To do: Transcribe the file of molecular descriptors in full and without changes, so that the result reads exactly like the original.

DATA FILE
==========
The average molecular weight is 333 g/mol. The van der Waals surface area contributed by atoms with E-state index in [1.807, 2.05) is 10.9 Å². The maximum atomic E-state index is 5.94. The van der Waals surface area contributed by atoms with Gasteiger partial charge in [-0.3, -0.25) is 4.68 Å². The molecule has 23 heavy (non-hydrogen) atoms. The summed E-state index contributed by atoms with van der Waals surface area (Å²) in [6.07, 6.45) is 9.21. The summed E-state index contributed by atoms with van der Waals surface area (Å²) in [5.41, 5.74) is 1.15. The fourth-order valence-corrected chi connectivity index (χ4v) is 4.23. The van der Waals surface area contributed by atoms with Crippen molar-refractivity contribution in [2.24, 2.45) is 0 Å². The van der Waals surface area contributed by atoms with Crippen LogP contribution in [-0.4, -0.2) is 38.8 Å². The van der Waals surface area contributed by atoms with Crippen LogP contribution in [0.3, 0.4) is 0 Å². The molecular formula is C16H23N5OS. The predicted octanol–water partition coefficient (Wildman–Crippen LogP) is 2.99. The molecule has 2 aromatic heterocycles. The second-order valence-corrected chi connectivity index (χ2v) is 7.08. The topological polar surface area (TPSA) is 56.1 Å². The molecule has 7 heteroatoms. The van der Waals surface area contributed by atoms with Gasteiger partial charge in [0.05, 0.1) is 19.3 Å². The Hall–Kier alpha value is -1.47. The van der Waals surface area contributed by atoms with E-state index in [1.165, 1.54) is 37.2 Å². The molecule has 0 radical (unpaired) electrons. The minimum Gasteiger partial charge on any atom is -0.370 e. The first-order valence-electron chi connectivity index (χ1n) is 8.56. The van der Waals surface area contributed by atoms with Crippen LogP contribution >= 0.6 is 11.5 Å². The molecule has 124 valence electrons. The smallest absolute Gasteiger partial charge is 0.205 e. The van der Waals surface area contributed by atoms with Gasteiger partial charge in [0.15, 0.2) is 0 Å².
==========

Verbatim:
The average molecular weight is 333 g/mol. The van der Waals surface area contributed by atoms with E-state index in [1.807, 2.05) is 10.9 Å². The maximum atomic E-state index is 5.94. The van der Waals surface area contributed by atoms with Gasteiger partial charge in [-0.3, -0.25) is 4.68 Å². The molecule has 23 heavy (non-hydrogen) atoms. The summed E-state index contributed by atoms with van der Waals surface area (Å²) in [6.07, 6.45) is 9.21. The summed E-state index contributed by atoms with van der Waals surface area (Å²) in [5.41, 5.74) is 1.15. The fourth-order valence-corrected chi connectivity index (χ4v) is 4.23. The van der Waals surface area contributed by atoms with Crippen molar-refractivity contribution in [2.24, 2.45) is 0 Å². The van der Waals surface area contributed by atoms with Crippen LogP contribution in [-0.4, -0.2) is 38.8 Å². The van der Waals surface area contributed by atoms with Crippen LogP contribution in [0.3, 0.4) is 0 Å². The molecular formula is C16H23N5OS. The predicted octanol–water partition coefficient (Wildman–Crippen LogP) is 2.99. The molecule has 2 aromatic heterocycles. The second-order valence-corrected chi connectivity index (χ2v) is 7.08. The topological polar surface area (TPSA) is 56.1 Å². The molecule has 7 heteroatoms. The van der Waals surface area contributed by atoms with Gasteiger partial charge in [0.05, 0.1) is 19.3 Å². The Hall–Kier alpha value is -1.47. The van der Waals surface area contributed by atoms with E-state index in [1.165, 1.54) is 37.2 Å². The molecule has 0 radical (unpaired) electrons. The minimum Gasteiger partial charge on any atom is -0.370 e. The first-order valence-electron chi connectivity index (χ1n) is 8.56. The van der Waals surface area contributed by atoms with Crippen LogP contribution >= 0.6 is 11.5 Å². The molecule has 124 valence electrons. The smallest absolute Gasteiger partial charge is 0.205 e. The van der Waals surface area contributed by atoms with Gasteiger partial charge in [0.15, 0.2) is 0 Å².